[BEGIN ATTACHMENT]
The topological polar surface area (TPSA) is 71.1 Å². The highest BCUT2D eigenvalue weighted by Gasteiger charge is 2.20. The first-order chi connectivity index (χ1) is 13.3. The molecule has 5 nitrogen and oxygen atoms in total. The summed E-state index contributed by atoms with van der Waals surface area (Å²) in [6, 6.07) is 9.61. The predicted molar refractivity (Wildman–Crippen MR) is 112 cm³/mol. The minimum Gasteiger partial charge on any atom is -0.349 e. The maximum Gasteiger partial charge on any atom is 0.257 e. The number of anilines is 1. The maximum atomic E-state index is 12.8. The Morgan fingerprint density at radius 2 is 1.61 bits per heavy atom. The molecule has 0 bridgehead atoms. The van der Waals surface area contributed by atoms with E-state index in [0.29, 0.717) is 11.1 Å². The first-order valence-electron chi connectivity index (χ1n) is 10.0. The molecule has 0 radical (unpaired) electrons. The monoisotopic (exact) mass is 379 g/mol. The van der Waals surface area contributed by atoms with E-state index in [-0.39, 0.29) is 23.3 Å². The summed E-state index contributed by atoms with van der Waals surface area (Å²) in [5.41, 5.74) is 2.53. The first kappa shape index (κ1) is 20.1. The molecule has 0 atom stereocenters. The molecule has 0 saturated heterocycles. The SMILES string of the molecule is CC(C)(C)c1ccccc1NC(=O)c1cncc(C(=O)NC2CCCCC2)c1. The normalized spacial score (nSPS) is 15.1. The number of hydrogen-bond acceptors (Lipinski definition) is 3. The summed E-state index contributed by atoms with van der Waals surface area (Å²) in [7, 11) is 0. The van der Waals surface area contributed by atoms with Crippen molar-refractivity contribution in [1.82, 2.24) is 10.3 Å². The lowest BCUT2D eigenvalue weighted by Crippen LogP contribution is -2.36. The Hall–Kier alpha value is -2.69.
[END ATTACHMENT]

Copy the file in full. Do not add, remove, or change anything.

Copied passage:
The topological polar surface area (TPSA) is 71.1 Å². The highest BCUT2D eigenvalue weighted by Gasteiger charge is 2.20. The first-order chi connectivity index (χ1) is 13.3. The molecule has 5 nitrogen and oxygen atoms in total. The summed E-state index contributed by atoms with van der Waals surface area (Å²) in [6, 6.07) is 9.61. The predicted molar refractivity (Wildman–Crippen MR) is 112 cm³/mol. The minimum Gasteiger partial charge on any atom is -0.349 e. The maximum Gasteiger partial charge on any atom is 0.257 e. The number of anilines is 1. The maximum atomic E-state index is 12.8. The Morgan fingerprint density at radius 2 is 1.61 bits per heavy atom. The molecule has 0 bridgehead atoms. The van der Waals surface area contributed by atoms with E-state index in [0.29, 0.717) is 11.1 Å². The first-order valence-electron chi connectivity index (χ1n) is 10.0. The molecule has 0 radical (unpaired) electrons. The monoisotopic (exact) mass is 379 g/mol. The van der Waals surface area contributed by atoms with E-state index in [-0.39, 0.29) is 23.3 Å². The summed E-state index contributed by atoms with van der Waals surface area (Å²) in [5.41, 5.74) is 2.53. The first kappa shape index (κ1) is 20.1. The molecule has 0 atom stereocenters. The molecule has 0 saturated heterocycles. The SMILES string of the molecule is CC(C)(C)c1ccccc1NC(=O)c1cncc(C(=O)NC2CCCCC2)c1. The normalized spacial score (nSPS) is 15.1. The number of hydrogen-bond acceptors (Lipinski definition) is 3. The summed E-state index contributed by atoms with van der Waals surface area (Å²) in [7, 11) is 0. The van der Waals surface area contributed by atoms with Crippen molar-refractivity contribution in [1.82, 2.24) is 10.3 Å². The lowest BCUT2D eigenvalue weighted by Crippen LogP contribution is -2.36. The Hall–Kier alpha value is -2.69.